Consider the expected values

\[  \mi {E} (q_{1})=(\mi {M}-\mi {N}-(\mi {K} -1)) {\sigma }^{2}_{{\epsilon }}  \]
\[  \mi {E} (q_{2})=(\mi {N} -1+ \mr {tr}[( \mb {X} ^{}_{s}\mb {Q} _{0}\mb {X} _{s})^{-1} \mb {X} ^{}_{s}\mb {P} _{0}\mb {X} _{s}]- \mr {tr}[( \mb {X} ^{}_{s}\mb {Q} _{0}\mb {X} _{s})^{-1} \mb {X} ^{}_{s} {\bar{\mb {J}}}_{M}\mb {X} _{s}] ) {\sigma }^{2}_{{\epsilon }} \]
\[ \; \;  \; \;  [\mi {M}-(\sum _{i} \mi {T} ^{2}_{i}/\mi {M} )] {\sigma }^{2}_{{\nu }} \]

where ${ \hat{{\sigma }}^{2}_{{\epsilon }} }$ and ${ \hat{{\sigma }}^{2}_{{\nu }} }$ are obtained by equating the quadratic forms to their expected values.

The estimator of the error variance is the residual variance of the within estimate. The Wansbeek and Kapteyn method can also generate negative variance components estimates.

Wallace and Hussain’s Method

The Wallace and Hussain method for estimating variance components can be obtained by setting VCOMP = WH (together with the option RANONE). Wallace-Hussain estimates start from OLS residuals on a data that are assumed to exhibit groupwise heteroscedasticity. As in the Wansbeek and Kapteyn method, you start with

\[  q_{1}=\tilde{\mb {u}}_{OLS}^{}\mb {Q} _{0}\tilde{\mb {u}}_{OLS}  \]
\[  q_{2}=\tilde{\mb {u}}_{OLS}^{}\mb {P} _{0}\tilde{\mb {u}}_{OLS}  \]

However, instead of using the 'true' errors, you substitute the OLS residuals. You solve the system

\[  \mi {E} (\hat{q}_{1}) = \mi {E} (\hat{u}_{OLS}^{}\mb {Q} _{0}\hat{u}_{OLS}) = \delta _{11} \hat{{\sigma }}^{2}_{{\nu }} + \delta _{12} \hat{{\sigma }}^{2}_{{\epsilon }}  \]
\[  \mi {E} (\hat{q}_{2}) = \mi {E} (\hat{u}_{OLS}^{}\mb {P} _{0}\hat{u}_{OLS}) = \delta _{21} \hat{{\sigma }}^{2}_{{\nu }} + \delta _{22} \hat{{\sigma }}^{2}_{{\epsilon }}  \]

The constants $\delta _{11}, \delta _{12}, \delta _{21}, \delta _{22}$ are given by

\[  \delta _{11} = \mr {tr}\left(\left(\mb {X} ^{}\mb {X} \right)^{-1}\mb {X} ^{}\mb {Z}_0 \mb {Z}_0 ^{}\mb {X} \right) - \mr {tr}\left(\left(\mb {X} ^{}\mb {X} \right)^{-1}\mb {X} ^{}\mb {P}_0 \mb {X} \left(\mb {X} ^{}\mb {X} \right)^{-1}\mb {X} ^{}\mb {Z}_0 \mb {Z}_0 ^{}\mb {X} \right)  \]
\[  \delta _{12} = M - N - K + \mr {tr}\left(\left(\mb {X} ^{}\mb {X} \right)^{-1}\mb {X} ^{}\mb {P}_0 \mb {X} \right)  \]
\[  \delta _{21} = M - 2tr\left(\left(\mb {X} ^{}\mb {X} \right)^{-1}\mb {X} ^{}\mb {Z}_0 \mb {Z}_0 ^{}\mb {X} \right) + \mr {tr}\left(\left(\mb {X} ^{}\mb {X} \right)^{-1}\mb {X} ^{}\mb {P}_0 \mb {X} \right)  \]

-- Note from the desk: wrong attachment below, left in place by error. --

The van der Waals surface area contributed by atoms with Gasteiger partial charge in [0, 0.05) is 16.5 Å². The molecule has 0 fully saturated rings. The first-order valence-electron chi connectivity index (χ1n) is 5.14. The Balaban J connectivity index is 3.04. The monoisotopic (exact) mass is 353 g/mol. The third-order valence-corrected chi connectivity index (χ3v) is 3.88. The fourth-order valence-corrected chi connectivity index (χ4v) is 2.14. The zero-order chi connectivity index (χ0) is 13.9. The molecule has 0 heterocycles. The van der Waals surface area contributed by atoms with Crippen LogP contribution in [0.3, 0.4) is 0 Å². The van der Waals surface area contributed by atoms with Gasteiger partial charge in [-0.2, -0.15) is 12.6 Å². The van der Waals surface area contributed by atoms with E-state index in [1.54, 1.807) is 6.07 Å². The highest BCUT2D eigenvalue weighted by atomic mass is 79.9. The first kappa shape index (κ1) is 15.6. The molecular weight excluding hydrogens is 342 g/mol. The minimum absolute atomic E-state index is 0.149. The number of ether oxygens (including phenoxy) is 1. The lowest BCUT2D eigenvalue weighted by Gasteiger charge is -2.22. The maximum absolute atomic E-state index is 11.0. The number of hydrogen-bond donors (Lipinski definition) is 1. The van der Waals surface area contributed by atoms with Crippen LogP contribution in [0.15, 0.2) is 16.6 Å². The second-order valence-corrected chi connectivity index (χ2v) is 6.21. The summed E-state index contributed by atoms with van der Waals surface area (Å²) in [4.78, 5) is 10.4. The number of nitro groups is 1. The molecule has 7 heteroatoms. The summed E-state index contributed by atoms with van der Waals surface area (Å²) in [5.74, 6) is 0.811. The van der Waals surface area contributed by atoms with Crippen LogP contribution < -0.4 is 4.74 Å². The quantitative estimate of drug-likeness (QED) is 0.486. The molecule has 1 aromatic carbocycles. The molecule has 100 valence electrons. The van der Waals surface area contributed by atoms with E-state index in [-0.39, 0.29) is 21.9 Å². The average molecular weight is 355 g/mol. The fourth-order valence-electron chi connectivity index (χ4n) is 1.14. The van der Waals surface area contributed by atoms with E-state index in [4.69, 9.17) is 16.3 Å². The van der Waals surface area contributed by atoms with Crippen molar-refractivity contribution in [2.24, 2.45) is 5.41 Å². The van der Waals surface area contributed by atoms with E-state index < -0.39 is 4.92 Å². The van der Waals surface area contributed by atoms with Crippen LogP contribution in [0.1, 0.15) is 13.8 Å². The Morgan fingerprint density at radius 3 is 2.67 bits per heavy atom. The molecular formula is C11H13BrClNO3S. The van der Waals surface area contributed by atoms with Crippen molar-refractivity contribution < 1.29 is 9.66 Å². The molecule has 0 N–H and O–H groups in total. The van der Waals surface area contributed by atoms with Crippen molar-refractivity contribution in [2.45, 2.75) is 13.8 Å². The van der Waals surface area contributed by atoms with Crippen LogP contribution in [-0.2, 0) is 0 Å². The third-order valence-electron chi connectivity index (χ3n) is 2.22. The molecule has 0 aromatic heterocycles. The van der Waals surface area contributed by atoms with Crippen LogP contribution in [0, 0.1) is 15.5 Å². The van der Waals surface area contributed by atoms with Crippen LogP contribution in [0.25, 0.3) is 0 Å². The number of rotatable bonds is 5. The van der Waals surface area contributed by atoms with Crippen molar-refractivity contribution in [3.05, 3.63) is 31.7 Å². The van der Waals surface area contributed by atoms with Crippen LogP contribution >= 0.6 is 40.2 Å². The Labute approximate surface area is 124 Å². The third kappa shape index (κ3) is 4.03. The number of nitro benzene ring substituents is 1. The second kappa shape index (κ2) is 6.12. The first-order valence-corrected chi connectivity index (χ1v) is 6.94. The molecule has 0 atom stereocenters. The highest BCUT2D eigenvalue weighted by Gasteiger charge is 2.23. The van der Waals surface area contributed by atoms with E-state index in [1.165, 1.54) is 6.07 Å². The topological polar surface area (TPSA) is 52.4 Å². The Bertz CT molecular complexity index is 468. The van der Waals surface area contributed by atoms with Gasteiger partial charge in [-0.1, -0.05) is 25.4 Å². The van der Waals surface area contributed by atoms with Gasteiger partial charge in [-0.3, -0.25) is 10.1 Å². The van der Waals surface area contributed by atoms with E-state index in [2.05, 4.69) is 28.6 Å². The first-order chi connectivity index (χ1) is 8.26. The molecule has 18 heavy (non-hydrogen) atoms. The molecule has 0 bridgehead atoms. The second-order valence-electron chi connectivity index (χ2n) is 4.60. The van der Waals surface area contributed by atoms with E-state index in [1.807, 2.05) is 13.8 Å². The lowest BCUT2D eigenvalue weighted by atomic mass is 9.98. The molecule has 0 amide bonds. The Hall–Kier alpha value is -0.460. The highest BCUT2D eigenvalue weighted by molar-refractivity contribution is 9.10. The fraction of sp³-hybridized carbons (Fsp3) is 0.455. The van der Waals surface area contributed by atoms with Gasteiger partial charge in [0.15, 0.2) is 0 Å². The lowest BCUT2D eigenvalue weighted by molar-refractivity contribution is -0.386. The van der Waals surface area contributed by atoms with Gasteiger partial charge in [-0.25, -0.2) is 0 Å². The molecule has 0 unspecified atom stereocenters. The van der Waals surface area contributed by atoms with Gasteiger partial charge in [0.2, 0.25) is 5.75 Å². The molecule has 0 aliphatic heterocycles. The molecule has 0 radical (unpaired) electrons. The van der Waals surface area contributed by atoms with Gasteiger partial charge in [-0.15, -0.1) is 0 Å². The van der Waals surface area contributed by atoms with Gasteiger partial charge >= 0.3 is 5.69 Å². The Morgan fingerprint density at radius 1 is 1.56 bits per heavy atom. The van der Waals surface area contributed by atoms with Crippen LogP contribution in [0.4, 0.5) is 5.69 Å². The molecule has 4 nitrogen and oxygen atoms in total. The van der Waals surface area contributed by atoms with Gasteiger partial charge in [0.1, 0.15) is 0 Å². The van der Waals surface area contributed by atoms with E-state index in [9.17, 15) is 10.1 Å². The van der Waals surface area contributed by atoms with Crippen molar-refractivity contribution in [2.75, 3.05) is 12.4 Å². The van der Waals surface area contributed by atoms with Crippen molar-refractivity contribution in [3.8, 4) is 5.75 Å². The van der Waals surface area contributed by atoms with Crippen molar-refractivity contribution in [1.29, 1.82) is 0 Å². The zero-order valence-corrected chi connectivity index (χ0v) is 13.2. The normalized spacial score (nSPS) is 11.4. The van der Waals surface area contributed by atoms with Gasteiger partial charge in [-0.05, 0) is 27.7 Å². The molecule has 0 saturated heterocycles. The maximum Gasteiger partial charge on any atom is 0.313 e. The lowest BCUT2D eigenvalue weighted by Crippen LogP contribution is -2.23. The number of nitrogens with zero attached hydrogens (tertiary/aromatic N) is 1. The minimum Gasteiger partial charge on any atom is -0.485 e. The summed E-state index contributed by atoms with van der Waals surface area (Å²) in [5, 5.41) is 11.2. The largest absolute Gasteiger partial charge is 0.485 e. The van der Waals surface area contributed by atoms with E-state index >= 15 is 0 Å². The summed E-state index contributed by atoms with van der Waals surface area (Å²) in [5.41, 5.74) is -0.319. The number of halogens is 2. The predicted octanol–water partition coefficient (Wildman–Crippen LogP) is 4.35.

\[  \delta _{22} = N - \mr {tr}\left(\left(\mb {X} ^{}\mb {X} \right)^{-1}\mb {X} ^{}\mb {P}_0 \mb {X} \right)  \]

where tr() is the trace operator on a square matrix.

Solving this system produces the variance components. This method is applicable to balanced and unbalanced panels. However, there is no guarantee of positive variance components. Any negative values are fixed equal to zero.

Nerlove’s Method

The Nerlove method for estimating variance components can be obtained by setting VCOMP = NL. The Nerlove method (see Baltagi 1995, page 17) is assured to give estimates of the variance components that are always positive. Furthermore, it is simple in contrast to the previous estimators.

If $\gamma _\mi {i} $ is the $\emph{i}$th fixed effect, Nerlove’s method uses the variance of the fixed effects as the estimate of ${ \hat{{\sigma }}^{2}_{{\nu }} }$. You have ${ \hat{{\sigma }}^{2}_{{\nu }} } = \sum _\mi {i = 1} ^\mi {N} \frac{\left(\gamma _\mi {i}- \bar{\gamma }\right)^2}{\mi {N}- 1}$, where $\bar{\gamma }$ is the mean fixed effect. The estimate of ${\sigma }^{2}_{{\epsilon }}$ is simply the residual sum of squares of the one-way fixed-effects regression divided by the number of observations.

With the variance components in hand, from any method, the next task is to estimate the regression model of interest. For each individual, you form a weight ($\theta _\mi {i} $) as follows:

\[  \theta _\mi {i} = 1 - \sigma _{\epsilon } / w_\mi {i}  \]
\[  w_{i}^{2} = T_{i}{\sigma }^{2}_{{\nu }} + {\sigma }^{2}_{{\epsilon }}  \]

where $T_{i}$ is the $\emph{i}$th cross section’s time observations.

Taking the $\theta _\mi {i} $, you form the partial deviations,

\[  \tilde{y}_\mi {it} = y_\mi {it}- \theta _\mi {i} \bar{y}_\mi {i \cdot }  \]
\[  \tilde{x}_\mi {it} = x_\mi {it}- \theta _\mi {i} \bar{x}_\mi {i \cdot }  \]

where $\bar{y}_\mi {i \cdot }$ and $\bar{x}_\mi {i \cdot }$ are cross section means of the dependent variable and independent variables (including the constant if any), respectively.

The random-effects $\beta $ is then the result of simple OLS on the transformed data.